Health care professional still liable if acts committed are under the influence, criminal, willful, grossly negligent or similar.


Expressly preempts inconsistent state or local law.


Defines health care services as only relating to the diagnosis and treatment of COVID-19.


Takes effect on the date of the act, and harm must have occurred after the effective date.


Only lasts as long as the Public Health Emergency.


Flexibility for members of National Health Service Corps during emergency period.

Allows the Secretary of Health and Human Services (HHS) to reassign members of the National Health Service Corps to sites close to the one to which they were originally assigned, with the member’s agreement, in order to respond to the COVID-19 public health emergency.

 See summary.


Confidentiality and disclosure of records relating to substance use disorder

Allows for additional care coordination by aligning the 42 CFR Part 2 regulations, which govern the confidentiality and sharing of substance use disorder treatment records, with Health Insurance Portability and Accountability Act (HIPAA), with initial patient consent.

Amends 42 U.S.C. 290dd-2 is amended replace references to “substance abuse” with “substance use disorder.”


Essentially allows a patient to consent for records use until patient revokes.


Allows disclosure of de-identified records to a health authority so long as the records meet the requirements of 45 CFR 164.514(b).


Certain defined terms as per HIPAA.


Provides that certain records may not be used in civil or criminal proceedings without the patient’s consent.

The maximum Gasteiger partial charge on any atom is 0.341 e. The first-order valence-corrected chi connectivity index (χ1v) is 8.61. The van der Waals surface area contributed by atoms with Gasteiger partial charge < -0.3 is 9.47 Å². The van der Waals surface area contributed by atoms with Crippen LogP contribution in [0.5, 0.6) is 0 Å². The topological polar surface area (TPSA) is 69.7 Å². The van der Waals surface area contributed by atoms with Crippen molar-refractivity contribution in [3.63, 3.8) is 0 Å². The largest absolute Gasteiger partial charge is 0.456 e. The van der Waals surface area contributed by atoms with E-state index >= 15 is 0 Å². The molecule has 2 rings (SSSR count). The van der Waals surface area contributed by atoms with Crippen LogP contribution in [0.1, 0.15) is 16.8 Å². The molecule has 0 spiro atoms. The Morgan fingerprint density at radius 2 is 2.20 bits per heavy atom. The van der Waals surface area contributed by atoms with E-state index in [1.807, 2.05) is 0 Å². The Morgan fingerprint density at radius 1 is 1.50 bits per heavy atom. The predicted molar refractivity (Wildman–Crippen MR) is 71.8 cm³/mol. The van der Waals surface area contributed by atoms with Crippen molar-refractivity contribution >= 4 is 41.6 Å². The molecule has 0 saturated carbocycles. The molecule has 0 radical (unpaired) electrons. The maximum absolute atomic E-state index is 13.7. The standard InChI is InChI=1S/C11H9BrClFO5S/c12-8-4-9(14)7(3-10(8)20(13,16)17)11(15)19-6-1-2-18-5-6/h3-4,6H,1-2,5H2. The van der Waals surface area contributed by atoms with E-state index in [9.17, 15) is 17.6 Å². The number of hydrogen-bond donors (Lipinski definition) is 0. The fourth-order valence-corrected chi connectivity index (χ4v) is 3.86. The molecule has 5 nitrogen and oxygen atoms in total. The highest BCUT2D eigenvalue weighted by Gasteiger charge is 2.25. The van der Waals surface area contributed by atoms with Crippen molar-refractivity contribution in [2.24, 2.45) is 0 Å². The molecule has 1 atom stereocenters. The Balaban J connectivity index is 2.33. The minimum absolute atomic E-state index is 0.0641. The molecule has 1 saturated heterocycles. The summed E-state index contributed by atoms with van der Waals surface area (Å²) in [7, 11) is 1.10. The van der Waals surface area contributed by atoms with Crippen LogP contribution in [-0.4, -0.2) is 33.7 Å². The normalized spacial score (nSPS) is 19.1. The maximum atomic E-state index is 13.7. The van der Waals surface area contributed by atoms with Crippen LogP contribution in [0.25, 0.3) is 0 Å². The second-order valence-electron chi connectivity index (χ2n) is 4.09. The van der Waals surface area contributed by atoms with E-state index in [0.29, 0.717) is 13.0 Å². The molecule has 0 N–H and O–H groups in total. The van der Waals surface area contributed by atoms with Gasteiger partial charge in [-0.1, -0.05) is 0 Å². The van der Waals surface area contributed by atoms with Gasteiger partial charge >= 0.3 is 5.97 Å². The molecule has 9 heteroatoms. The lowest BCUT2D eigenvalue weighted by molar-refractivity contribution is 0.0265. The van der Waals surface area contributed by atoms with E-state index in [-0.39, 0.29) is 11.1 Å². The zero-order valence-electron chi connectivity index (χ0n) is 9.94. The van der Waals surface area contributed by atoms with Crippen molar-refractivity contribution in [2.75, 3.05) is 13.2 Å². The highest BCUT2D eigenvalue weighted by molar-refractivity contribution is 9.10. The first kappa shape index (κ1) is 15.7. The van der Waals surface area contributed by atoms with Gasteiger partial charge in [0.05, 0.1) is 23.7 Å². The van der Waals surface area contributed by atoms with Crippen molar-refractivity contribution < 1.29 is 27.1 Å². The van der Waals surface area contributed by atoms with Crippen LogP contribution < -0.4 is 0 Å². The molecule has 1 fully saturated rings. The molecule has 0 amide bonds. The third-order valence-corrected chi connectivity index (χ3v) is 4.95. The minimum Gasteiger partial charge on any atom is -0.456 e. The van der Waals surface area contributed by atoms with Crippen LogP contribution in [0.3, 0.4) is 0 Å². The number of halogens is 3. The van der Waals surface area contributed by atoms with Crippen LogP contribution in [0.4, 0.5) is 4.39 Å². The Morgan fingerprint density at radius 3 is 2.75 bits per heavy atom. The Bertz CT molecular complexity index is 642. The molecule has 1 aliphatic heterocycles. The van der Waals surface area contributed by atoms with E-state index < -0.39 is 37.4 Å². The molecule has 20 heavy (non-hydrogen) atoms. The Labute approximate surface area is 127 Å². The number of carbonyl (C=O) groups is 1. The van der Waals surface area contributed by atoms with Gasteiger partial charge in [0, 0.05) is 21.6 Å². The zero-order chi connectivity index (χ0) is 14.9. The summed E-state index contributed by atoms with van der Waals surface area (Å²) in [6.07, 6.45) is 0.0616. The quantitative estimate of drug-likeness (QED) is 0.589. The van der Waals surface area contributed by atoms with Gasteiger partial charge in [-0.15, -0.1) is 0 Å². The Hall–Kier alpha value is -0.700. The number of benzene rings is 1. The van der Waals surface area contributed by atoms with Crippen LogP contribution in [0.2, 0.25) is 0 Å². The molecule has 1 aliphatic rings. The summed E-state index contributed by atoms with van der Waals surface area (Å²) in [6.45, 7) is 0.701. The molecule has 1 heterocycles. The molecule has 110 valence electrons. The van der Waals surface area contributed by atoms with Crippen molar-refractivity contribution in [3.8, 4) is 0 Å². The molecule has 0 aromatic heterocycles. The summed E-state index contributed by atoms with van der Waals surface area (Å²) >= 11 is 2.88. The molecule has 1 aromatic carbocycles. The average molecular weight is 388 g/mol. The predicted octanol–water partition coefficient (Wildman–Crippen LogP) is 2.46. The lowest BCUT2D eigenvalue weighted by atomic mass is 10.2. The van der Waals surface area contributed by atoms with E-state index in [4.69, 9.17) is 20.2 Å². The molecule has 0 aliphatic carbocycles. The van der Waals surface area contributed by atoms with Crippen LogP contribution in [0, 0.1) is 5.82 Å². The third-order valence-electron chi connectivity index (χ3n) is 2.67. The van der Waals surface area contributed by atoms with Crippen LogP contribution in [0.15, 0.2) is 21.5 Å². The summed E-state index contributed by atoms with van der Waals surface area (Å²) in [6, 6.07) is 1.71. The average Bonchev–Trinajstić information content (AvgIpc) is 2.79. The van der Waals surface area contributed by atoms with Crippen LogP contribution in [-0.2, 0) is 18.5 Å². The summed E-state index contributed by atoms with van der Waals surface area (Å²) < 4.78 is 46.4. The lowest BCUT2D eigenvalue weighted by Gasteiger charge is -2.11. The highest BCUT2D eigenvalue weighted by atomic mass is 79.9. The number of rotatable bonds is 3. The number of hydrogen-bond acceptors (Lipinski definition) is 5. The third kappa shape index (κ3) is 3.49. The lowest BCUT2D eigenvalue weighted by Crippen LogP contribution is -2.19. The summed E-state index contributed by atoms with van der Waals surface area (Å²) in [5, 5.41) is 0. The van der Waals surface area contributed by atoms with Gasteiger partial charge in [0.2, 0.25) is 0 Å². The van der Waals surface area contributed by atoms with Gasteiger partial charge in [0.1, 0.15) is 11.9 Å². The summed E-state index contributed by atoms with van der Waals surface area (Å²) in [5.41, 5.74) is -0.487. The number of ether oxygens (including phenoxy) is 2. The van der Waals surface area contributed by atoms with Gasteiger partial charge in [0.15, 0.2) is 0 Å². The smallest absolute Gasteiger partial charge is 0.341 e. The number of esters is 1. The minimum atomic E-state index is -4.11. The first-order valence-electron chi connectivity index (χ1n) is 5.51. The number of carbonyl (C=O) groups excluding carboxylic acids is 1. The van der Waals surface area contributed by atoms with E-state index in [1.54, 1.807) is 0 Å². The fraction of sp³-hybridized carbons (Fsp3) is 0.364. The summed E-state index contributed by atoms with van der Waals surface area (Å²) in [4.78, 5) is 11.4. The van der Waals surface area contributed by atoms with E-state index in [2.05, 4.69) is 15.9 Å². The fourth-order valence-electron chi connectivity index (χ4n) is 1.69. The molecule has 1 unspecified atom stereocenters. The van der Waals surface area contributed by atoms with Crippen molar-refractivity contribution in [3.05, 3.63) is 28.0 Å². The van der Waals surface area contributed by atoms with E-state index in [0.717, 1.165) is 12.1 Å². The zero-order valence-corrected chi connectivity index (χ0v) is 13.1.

Applies certain penalties from Sections 1176 and 1177 of the Social Security Act to violations of this section.


May not discriminate in certain situations against an individual based on substance abuse health records inadvertently or intentionally provided.


42 U.S.C. 13402 applies in the case of a breach of the above-mentioned information.


HHS to shall update 45 CFR 164.50 within 1 year to accommodate these changes.


Does not limit a patient’s right to consent under 45 CFR 164.522 or an entity’s choice to obtain consent under 45 CFR 164.506.


Generally, encourage providers to access state-based prescription drug monitoring program and respect patient’s rights to limit disclosures of specified records.


Certain Allowances for the elderly.  Nutrition services.

Waives nutrition requirements for Older Americans Act (OAA) meal programs during the public health emergency related to COVID-19 to ensure seniors can get meals in case certain food options are not available.

 Waives nutrition requirements for Older Americans Act (OAA) meal programs during the public health emergency related to COVID-19 to ensure seniors can get meals in case certain food options are not available. (3222). Allows the Secretary of Labor to extend older adults’ participation in community service projects under OAA and make administrative adjustments to facilitate their continued employment under the program (3223)


Guidance on protected health information

Requires the Department of Health and Human Services (HHS) to issue guidance on what is allowed to be shared of patient record during the public health emergency related to COVID-19.